Did you know that mass incarceration has a direct impact on hunger and food insecurity? There is an apparent disproportionate amount of minorities that are struggling with food insecurity. Hunger in BIPOC (Black, Indigenous, and people of color) communities is a by-product of a much larger web of systematic and societal issues that disrupt and dismantle these communities.

Instead of looking at the “who” is affected by hunger, Move For Hunger will be looking into the “why” BIPOC people are experiencing hunger. One of the reasons why Black and brown people experience hunger at a greater rate – mass Incarceration.

What is Mass Incarceration? 

At the end of the 20th century, society brought a new kind of slavery to Black and brown people in the United States. Instead of Jim Crow Laws and segregation, we have something called mass incarceration. Bread for the World Institution defines mass incarceration as “extremely high rate of incarceration in the United States for both adults and youth”. It refers to the large number of Americans who are at higher risk of being, who are currently, and who have been incarcerated in jail, prison, or subject to court-ordered probation. 

Highlighted by the US Department of Justice's own findings, many drug offenders receive unreasonably long prison sentences due to mandatory minimum sentencing laws. Mandatory minimums were created to leave no space for judges' personal interpretation of crimes committed by the defendant. Created under the 1984 Sentencing Reform Act, if a person was found guilty of particular crimes, like the distribution of crack cocaine, then judges were by law forced to give a specific sentence minimum. The judges had no say in the sentence length, type, and were not able to see the person as an individual. Even congress thought this was a bit too harsh and callous. 

The War on Drugs created double standards in punishment from white communities to BIPOC communities. For example, the disproportionate sentencing of crack cocaine and powder cocaine and the communities that consume the drug.. The Anti-Drug Abuse Act of 1986 created a five-year mandatory minimum sentence for the possession of five grams of crack cocaine, which is equivalent to just a few rocks. Comparatively, people who were arrested for powder cocaine, the five-year mandatory minimum was only imposed if a person had possession of over a pound! The sentencing disparities of the two nearly identical drugs are glaring with a 100:1 ratio. 

The chemical compounds of crack cocaine and powder cocaine are nearly the same except that crack cocaine has an additive and is boiled down. Crack is made by dissolving powder cocaine and baking soda, or sodium bicarbonate, in boiling water. Once the drug is dry, it’s cut into small pieces that resemble “rocks” which are then smoked.

In the National Household Survey on Drug Abuse 2000, it was estimated that illegal drug use is roughly equivalent for non-Hispanics, Blacks, and Whites.  But, due to crack being a cheaper drug, as it is less pure, it was targeted and marketed more towards the Black and brown communities compared to affluent white communities. Although poor white people used crack cocaine as well, police primarily focused their efforts on Black communities in regards to controlling crack usage. 

President Barack Obama in August of 2010, "signed an historic piece of legislation that narrows the crack and powder cocaine sentencing disparity from 100:1 to 18:1 and for the first time eliminates the mandatory minimum sentence for simple possession of crack cocaine.” But the following year in 2011, Blacks were still incarcerated at a dramatically higher rate than Whites (5–7 times for a drug related crime), and accounted for almost half of all prisoners incarcerated with a sentence length of over 1 year.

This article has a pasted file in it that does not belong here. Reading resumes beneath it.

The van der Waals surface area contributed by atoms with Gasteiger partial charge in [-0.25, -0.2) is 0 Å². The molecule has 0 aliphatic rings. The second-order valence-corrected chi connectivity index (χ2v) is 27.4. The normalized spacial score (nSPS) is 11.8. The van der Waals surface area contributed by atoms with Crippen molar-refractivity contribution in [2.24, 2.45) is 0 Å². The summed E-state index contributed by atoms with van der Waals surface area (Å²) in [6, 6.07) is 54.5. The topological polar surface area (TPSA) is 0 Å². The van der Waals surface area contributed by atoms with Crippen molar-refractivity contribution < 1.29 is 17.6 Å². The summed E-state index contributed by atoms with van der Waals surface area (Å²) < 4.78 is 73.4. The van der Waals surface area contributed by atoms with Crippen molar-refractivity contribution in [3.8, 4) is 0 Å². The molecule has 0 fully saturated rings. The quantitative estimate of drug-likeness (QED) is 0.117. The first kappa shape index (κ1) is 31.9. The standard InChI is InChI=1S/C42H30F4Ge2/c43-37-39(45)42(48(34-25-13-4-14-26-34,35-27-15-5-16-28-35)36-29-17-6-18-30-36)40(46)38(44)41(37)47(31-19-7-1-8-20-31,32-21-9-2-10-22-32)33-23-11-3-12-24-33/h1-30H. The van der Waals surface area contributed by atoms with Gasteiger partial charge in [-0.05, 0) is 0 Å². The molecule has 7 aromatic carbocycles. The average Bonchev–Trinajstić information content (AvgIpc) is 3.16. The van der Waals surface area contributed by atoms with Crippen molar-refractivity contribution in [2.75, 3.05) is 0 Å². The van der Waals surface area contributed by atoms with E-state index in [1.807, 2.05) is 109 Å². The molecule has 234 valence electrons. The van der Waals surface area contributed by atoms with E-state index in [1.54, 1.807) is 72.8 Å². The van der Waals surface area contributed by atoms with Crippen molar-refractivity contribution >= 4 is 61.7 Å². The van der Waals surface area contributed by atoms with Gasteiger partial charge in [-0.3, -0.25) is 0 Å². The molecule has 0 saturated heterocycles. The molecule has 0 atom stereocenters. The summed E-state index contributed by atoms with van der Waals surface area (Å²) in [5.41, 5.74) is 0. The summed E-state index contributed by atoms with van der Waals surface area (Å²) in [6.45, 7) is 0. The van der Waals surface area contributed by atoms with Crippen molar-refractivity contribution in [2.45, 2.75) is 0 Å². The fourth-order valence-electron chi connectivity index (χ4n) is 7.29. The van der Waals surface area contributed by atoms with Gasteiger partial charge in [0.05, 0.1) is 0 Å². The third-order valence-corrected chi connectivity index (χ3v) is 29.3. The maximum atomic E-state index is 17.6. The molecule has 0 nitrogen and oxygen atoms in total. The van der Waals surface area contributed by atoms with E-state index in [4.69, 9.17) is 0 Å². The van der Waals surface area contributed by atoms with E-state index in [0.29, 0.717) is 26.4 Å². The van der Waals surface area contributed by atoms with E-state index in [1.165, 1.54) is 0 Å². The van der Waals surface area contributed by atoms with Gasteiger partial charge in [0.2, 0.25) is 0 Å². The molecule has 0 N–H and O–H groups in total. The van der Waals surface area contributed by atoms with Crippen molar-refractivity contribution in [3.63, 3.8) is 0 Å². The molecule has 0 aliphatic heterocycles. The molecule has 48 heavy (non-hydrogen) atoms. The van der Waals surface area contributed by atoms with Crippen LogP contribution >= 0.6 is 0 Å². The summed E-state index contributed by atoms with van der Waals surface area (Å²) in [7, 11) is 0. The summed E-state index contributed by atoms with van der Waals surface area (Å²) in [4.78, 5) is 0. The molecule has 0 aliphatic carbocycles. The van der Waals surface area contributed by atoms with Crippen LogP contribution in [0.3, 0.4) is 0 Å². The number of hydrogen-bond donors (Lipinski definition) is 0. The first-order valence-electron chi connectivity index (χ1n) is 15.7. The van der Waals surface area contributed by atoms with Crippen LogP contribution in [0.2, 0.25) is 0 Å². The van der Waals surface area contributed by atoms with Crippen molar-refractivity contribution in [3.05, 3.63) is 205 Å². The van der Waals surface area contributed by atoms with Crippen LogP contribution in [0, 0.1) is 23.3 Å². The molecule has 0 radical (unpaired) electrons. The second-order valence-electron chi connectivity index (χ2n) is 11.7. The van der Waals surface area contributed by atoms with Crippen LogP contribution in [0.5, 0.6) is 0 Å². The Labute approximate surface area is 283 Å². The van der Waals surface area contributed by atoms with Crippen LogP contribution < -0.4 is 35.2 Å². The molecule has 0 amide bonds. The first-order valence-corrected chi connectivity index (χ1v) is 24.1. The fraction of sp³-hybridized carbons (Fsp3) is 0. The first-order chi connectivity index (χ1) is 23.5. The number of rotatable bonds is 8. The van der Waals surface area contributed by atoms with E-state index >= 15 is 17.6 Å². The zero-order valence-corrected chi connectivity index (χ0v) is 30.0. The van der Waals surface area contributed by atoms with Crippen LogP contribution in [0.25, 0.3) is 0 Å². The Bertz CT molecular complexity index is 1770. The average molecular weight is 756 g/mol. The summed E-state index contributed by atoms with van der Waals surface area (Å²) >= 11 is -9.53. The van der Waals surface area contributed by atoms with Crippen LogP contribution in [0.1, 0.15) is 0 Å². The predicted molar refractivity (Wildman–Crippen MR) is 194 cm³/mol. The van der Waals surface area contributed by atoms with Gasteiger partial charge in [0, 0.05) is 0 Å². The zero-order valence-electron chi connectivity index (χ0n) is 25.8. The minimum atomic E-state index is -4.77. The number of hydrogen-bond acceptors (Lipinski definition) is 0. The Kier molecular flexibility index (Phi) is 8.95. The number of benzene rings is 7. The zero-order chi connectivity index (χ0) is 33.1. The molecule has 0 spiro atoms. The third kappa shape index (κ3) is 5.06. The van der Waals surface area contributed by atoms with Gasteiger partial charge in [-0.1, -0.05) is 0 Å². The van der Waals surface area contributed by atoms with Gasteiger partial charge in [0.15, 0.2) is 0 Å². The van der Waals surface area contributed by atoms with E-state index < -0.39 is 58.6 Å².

The United States is the World Leader for Incarcerated People

The United States is the third most populated country on the planet, but has the highest incarceration rate of any country in the world and the world leader in the total amount of people held in the prison system at 2.2 million. This number doesn’t actually derive from having the most crimes being committed compared to any country in the world. 

The highest international crime rate for 2022 is Venezuela at 83.76. The US Department of State has issued a level 4 travel warning  advising Americans to not travel and immediately leave this South American country. For comparison, the United State’s crime rate is 47.70 and has declined since the 1990s. Sadly the arrest rate, especially for non-violent drug crimes, has dramatically increased.From 1980 to 2010 the drug arrest rate had nearly doubled across the United States.

Sentences for non-violent drug crimes have become significantly longer and have disproportionately affected low income and marginalized  populations. This has landed these already vulnerable communities making up 66% of the prison populations in the United States since the mid 1980s.  

Felons and Discrimination

The New York Times Bestseller, “The New Jim Crow,” by Michelle Alexander, addresses and highlights the blatant racism within the criminal justice system in the United States, and unpacks racial control driven by the war on drugs, which is comparable to the Jim Crow Era. 

Alexander explains that people of all races use and sell drugs illegally at astonishingly similar rates, yet prisons are overflowing with Black and brown people convicted for identical drug crimes as white people due to harsher and unequal sentences and charges. For the same crime, In some states, Black men have been admitted to prison on drug charges at rates of twenty to fifty times greater than those of white men. 

As many as 80 percent of young African American men living in cities victimized by the war on drugs have criminal records that will “justify” legalized discrimination for the rest of their lives. Alexander highlights in his book that, once you are labled as a felon, even for minor drug crimes, old ways of discriminating against marginalized communities is legal and justified again which simply redesigning the American racial caste system.